YouTube is pushing back against a new EU copyright law, which it says will massively restrict how many videos Europeans can watch

Steve Jennings/Getty Images for TechCrunchYouTube CEO Susan Wojcicki.
  • YouTube CEO Susan Wojcicki voiced her opposition to new EU copyright legislation in a Financial Times op-ed.
  • Specifically she took aim at the draft directive’s article 13, which would force online platforms to censor content that breaches copyright.
  • Wojcicki says article 13 is an unrealistic way of policing copyright, and would deny European users access to lots of videos on YouTube.

YouTube CEO Susan Wojcicki wrote an op-ed in the Financial Times on Monday arguing against tough new online copyright laws the European Parliament is trying to push through.

Wojcicki specifically takes issue with article 13 of the EU’s Directive on Copyright in the Digital Single Market, which would force platforms like YouTube or Reddit to monitor for content that breaches copyright and take it down, or else face financial penalties. When it was first drafted, article 13 became famous as some thought it might pose an existential threat to memes.

Article 13 is part of legislation which was initially blocked in July, but the European Parliament backed the amended legislation in September. It still faces a final vote in early 2019.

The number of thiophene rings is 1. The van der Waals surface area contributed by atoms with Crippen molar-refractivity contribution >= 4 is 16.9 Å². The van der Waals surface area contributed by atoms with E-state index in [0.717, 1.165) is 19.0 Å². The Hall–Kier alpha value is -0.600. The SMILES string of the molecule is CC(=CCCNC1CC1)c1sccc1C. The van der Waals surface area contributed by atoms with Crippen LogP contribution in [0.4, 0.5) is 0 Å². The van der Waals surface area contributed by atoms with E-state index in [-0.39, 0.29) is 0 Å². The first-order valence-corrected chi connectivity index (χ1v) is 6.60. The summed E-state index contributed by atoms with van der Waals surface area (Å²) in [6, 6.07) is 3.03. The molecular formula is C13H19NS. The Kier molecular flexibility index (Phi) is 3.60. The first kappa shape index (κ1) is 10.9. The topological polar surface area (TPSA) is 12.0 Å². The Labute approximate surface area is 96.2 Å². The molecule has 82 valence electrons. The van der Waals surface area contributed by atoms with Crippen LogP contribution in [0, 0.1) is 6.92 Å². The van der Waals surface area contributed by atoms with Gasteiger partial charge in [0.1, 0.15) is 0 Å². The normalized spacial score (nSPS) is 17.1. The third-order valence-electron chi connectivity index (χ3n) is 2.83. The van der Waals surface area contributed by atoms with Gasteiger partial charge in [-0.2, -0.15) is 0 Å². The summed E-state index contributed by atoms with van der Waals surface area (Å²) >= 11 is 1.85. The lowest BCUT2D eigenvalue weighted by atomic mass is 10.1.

In her article Wojcicki claims that enforcement of Article 13 would bankrupt YouTube’s “creator economy,” and asks that policymakers re-examine how best to protect copyright.

“While we support the goals of article 13, the European Parliament’s current proposal will create unintended consequences that will have a profound impact on the livelihoods of hundreds of thousands of people,” she writes.

She says that enforcement of the law is unrealistic because it doesn’t take into account that sometimes people dispute copyright ownership. She uses the music video for “Despacito” – which has now amassed over 5 billion views since it was uploaded in January 2017 – as an example.

“This video contains multiple copyrights, ranging from sound recording to publishing rights. Although YouTube has agreements with multiple entities to licence and pay for the video, some of the rights holders remain unknown. That uncertainty means we might have to block videos like this to avoid liability under article 13,” she says.

A European Parliament source disputed this argument. They told Business Insider:

“The EP’s aim for Article 13 is to give artists a stronger position in invoking their rights for fair compensation when their work is used and distributed online by others. An artist will typically have notified platforms like YouTube that a specific work is theirs. Works for which the rights holder is unknown are therefore unlikely to engage a platform’s liability if they are uploaded there.”

Wojcicki also argues that European users would miss out on videos which YouTube would be forced to censor for fear of financial risk.

You can also read Wojcicki’s article in this blog post.

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